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What freedom of religion?

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In the city of Mosul, northern Iraq, the greatest abuse of freedom of religion has been conducted. A ‘cleansing’ of around 3,000 Christians has been conducted by the Islamist extremist group ISIS (Islamic State of Iraq and Syria). Broadcasted from the loudspeakers on the city’s mosques, Christians in the city were given three choices that were to determine whether they would live in the city or not. The announcement said:

We offer them three choices: Islam; the dhimma contract – involving payment of jizyah; if they refuse this they will have nothing but the sword.

The rules were simple: convert to Islam, pay a religious tax known as a jizyah, a historical practice which would protect non-Muslims in a Muslim land, or die by the sword, decrees which are found in the Qur’ān.

Families were forced to leave their own homes with barely anything but the clothes that they wore and a few belongings. Houses were marked in red spray paint with the Arabic letter ‘N’ for Nasara (Christian), identifying the residence as a Christian home. For the first time in 1,600 years, Mass was not said in this ancient city were Christians have lived for centuries. Churches of new and old are now void and abandoned, left to the destruction of the intolerant and violent. Statues of Christ and the Blessed Virgin Mary are destroyed and smashed, a sombre reminder of the iconoclast movement of the past.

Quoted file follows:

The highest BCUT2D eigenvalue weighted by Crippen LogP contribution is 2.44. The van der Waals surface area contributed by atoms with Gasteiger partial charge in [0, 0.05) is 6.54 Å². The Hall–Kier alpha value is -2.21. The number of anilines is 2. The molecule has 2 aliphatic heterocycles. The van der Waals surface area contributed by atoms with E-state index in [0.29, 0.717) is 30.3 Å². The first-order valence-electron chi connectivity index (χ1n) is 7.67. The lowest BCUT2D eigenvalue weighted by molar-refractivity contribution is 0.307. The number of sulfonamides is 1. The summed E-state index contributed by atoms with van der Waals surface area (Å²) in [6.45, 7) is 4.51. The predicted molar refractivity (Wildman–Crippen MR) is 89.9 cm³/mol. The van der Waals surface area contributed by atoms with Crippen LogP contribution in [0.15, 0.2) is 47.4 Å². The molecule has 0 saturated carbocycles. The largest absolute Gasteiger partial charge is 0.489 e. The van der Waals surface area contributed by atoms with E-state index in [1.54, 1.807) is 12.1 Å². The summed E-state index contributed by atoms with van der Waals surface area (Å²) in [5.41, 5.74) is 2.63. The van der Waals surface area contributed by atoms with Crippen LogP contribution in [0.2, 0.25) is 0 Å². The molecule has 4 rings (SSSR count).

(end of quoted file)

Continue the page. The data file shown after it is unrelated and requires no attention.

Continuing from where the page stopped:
Patriarch Ignace Joseph III Younan, a Syriac Catholic patriarch has recently said in an interview:

There is no more room for Christians in Mosul. What happened, it’s really a kind of ‘cleansing’ based on religion… It’s tragic because that city, second largest city in Iraq, was the nucleus of Christian presence for many centuries. We have at least 25 churches in that city. All are abandoned. No more prayers, service, no more Masses on Sundays in Mosul.

In another similar story of Christian persecution, a Christian woman was thrown into prison on charges of ‘apostasy’, after the court declared her guilty for renouncing her Muslim faith and marrying a Christian man. According to the law, Muslim women cannot marry non-Muslim men, but a Muslim man can enter an inter-faith marriage. It is however obligatory for his future children to follow the doctrines and teachings of Islam.

Meriam Ibrahim stated that she was never a Muslim in the first place, so the charges put against her were unfounded. She was kept in prison while heavily pregnant, and gave birth with her feet chained, which meant that she could not give birth comfortably. After the birth of her child, what awaited her was the gibbet.

Fortunately, Sudan’s Supreme Court released Meriam, and after being detained for three days in Sudan on accusations that she falsified her travel documents, she has now arrived in Rome with her husband and children after a secretly organised flight took her away from any further imprisonment. She even met Pope Francis who praised her for the strength of her faith, and expressed his concern for persecuted Christians like her.